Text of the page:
Real Estate Property Management Software Market SWOT Analysis by Key Players: TenantCloud, SHIFT Next Level Innovations, GENKAN.
How can a property management company make more money?
A recent study made by CMA (Competition & Markets Authority) – “Residential Property Management Services, a Market Study” (December 2014), stated the common problems and findings for the industry.
According to the report, the UK property management industry is generally unsatisfactory for Landlords and Leaseholders. The study shows that 4 in 10 (42%) respondent were not happy with their current property manager either as a result of poor service, or value for money. 28% of respondents agreed that property management charges where also excessive and unnecessary.
Overall, the common theme with property management in the UK falls into two brackets.
- Quality of Service Provided
- Value for Money on the Services Received
The quality of the service provided for landlords in the UK is currently agreed to be poor and in need of improvement. Mix the issue with the general over-priced services through inadequate transparency of expenses means that the PM market in the UK is in need of reform.
As at 2015, the market for property management is estimated at 1.3 million leasehold homes in the UK. The estimated average spend on property management per property is £1,100. This equates to a £1.4 to £2 billion industry.
The problem is, many landlords are hesitant to use a property manager to manage properties and that is because of the two problems stated above. The market for property management is very price sensitive. The sensitivity in price, means that the current average 10–15% rental fee is too high for many to consider PM services.
Therefore my first advice is to lower the property management fees. This will in turn increase the number of service provided to landlords across the UK.
Now, the issue which arises now is how property management companies are going to adequately profit from the lower service charges.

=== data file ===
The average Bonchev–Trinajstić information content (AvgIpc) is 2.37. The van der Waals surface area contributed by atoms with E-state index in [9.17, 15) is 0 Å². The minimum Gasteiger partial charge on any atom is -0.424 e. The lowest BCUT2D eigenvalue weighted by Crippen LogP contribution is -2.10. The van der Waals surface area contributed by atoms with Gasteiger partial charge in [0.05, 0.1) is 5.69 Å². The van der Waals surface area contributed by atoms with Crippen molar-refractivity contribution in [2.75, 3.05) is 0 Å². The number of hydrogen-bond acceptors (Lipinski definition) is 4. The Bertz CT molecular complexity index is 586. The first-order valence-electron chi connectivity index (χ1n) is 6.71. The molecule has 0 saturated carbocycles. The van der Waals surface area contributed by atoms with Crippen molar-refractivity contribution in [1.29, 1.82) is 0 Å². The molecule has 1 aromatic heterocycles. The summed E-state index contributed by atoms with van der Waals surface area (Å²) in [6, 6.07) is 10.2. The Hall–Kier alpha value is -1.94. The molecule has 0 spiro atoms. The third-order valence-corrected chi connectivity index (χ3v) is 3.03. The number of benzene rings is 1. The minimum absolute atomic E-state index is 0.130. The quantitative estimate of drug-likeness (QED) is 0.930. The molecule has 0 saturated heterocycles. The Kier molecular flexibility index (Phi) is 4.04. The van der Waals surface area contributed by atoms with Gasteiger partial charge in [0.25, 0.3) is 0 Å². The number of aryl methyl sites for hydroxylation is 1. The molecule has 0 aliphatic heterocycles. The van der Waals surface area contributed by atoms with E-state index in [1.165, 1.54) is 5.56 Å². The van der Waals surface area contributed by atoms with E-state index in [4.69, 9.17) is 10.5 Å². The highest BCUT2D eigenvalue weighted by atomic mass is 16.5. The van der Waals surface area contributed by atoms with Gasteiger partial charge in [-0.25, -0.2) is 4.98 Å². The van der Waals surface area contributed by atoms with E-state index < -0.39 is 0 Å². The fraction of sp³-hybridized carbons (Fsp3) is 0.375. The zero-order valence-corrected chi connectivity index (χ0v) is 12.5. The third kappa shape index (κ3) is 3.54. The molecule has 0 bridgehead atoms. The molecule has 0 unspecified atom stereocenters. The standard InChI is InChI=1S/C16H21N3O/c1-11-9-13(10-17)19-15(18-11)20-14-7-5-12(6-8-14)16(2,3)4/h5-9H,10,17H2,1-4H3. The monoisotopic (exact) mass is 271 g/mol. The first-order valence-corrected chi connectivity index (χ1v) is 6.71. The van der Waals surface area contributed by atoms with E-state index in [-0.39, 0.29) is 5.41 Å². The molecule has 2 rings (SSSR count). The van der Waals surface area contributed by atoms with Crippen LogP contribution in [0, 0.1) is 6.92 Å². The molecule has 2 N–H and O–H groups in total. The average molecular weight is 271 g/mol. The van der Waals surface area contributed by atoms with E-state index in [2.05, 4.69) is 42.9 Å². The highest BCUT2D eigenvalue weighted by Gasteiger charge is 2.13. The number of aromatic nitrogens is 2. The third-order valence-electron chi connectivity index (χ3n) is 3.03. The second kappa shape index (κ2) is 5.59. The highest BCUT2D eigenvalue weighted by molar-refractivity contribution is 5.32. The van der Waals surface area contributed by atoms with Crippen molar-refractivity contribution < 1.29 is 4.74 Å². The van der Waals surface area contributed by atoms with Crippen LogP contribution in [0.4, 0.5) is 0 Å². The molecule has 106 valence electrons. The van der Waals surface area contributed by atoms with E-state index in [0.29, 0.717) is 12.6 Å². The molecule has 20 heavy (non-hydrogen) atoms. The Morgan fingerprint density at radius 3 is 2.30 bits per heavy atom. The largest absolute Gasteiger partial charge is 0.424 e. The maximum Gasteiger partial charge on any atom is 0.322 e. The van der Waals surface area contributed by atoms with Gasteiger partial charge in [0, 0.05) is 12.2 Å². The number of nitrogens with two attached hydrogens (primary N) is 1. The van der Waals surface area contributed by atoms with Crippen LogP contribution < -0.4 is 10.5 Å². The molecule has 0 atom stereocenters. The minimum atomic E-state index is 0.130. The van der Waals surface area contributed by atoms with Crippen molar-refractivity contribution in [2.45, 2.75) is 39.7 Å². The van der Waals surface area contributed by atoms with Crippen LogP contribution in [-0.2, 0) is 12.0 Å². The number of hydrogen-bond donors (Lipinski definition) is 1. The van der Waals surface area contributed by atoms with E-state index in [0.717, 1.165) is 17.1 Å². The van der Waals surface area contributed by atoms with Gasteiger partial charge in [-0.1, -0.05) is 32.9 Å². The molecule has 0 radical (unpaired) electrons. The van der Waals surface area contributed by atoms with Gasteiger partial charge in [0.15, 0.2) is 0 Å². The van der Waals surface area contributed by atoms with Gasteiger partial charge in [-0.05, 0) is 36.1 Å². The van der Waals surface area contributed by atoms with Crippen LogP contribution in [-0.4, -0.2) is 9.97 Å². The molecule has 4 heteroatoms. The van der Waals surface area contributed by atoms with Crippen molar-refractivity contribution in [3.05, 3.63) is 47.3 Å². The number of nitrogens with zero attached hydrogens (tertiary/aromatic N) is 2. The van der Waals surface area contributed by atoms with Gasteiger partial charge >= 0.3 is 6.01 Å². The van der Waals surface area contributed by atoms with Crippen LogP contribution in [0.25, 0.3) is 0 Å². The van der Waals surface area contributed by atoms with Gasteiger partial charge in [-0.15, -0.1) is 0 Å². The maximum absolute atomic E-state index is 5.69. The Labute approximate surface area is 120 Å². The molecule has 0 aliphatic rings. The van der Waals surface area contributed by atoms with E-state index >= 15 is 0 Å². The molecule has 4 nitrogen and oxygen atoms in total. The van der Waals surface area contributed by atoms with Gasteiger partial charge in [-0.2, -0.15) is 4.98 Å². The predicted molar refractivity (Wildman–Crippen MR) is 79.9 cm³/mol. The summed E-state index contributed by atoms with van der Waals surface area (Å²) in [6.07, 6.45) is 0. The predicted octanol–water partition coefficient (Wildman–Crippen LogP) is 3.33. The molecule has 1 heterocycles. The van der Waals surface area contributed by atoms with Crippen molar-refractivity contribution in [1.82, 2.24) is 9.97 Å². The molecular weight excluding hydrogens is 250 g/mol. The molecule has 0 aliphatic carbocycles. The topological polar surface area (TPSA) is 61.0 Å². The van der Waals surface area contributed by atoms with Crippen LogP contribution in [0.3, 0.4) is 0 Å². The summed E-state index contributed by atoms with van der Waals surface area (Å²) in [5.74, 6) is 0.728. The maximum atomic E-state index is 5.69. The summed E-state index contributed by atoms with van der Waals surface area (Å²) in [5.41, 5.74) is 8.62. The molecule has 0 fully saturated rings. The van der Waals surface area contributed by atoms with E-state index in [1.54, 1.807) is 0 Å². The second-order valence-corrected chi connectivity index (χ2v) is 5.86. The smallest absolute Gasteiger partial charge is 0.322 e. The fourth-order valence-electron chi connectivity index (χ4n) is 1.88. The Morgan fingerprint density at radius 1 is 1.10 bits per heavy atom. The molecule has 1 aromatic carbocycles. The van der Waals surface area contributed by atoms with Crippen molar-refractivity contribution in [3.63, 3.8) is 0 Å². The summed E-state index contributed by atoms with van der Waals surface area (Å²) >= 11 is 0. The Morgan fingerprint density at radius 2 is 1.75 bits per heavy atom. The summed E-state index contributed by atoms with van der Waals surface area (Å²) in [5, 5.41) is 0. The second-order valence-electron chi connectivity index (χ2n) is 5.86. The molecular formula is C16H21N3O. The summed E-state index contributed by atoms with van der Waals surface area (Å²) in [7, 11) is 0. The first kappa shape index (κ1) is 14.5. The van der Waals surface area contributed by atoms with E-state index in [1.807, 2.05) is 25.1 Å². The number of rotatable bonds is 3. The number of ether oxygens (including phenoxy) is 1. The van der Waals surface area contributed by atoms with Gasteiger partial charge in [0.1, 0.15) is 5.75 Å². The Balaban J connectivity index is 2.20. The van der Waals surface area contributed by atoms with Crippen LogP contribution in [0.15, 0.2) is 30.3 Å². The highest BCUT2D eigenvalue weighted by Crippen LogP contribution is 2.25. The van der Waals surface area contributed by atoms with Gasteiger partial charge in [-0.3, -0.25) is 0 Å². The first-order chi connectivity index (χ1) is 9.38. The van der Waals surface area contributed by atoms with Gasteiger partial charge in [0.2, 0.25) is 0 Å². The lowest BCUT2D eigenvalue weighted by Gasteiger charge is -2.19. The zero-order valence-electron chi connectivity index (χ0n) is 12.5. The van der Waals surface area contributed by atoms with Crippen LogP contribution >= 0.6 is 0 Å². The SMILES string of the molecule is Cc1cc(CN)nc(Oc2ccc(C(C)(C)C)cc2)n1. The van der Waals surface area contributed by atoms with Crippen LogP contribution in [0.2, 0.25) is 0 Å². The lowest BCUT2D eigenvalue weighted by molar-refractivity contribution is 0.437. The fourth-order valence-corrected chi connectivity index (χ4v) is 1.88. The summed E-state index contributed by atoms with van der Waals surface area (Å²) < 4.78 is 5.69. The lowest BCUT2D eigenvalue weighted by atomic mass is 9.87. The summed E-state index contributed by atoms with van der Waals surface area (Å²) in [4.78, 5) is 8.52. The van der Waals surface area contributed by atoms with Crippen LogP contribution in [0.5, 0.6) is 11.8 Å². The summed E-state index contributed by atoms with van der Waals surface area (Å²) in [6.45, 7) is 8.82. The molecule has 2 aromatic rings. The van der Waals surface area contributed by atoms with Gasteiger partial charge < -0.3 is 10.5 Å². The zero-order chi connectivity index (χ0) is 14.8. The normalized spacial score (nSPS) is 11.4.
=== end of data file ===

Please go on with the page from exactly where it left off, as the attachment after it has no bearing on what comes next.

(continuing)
Consider the work of a property manager for a moment. Contracts, Payments, Bills, Notices, Health and Safety, Inspections, and generally being the first point of contact for a tenant when a problem arises.
Now consider how much of this work can be automated by a software. Specially, a software working on a mass scale across homes in the UK (and perhaps abroad). There are websites that already do this. However the majority of these software’s are either for personal business use, or marketed for businesses in general.
Why not, consider a business that uses a property management software to manage residential homes directly for the landlord? This would cut down the labour costs related to a physical manager doing the work. This would increase the scale of homes that can be managed with more ease.
Through using this strategy, the software would in-turn become the property manager, and a software is a good investment to make due to the low maintenance expenses. With the introduction of this software, there is minimal requirement for overall staffing apart from periodical inspections.
Overall, the general property management industry is at a very lucrative state. Partially because of increasing house prices despite the Brexit effect, meaning more and more houses being rented. This industry however is in need of a big reform in structure; both quality of service and value for money.
A business that can improve on both areas, will succeed in the industry and have access to a £2 billion a year market.
However, having tried and failed to find some real evidence on the elasticity of demand in this industry, my conclusion is just a perspective opinion and real facts could differ.
A basic SWOT analysis of the market:
- Strength: High demand for quality property management.
- Weakness: High charges deters much of the market to use the service.
- Opportunity: Increasing demand for property management as housing prices increase dramatically in the UK.
- Threats: Real-estate agencies getting there first and monopolizing the market.
(Estimated housing prices in the UK between 2015 to 2020, as a percentage of the house prices today). Source:.
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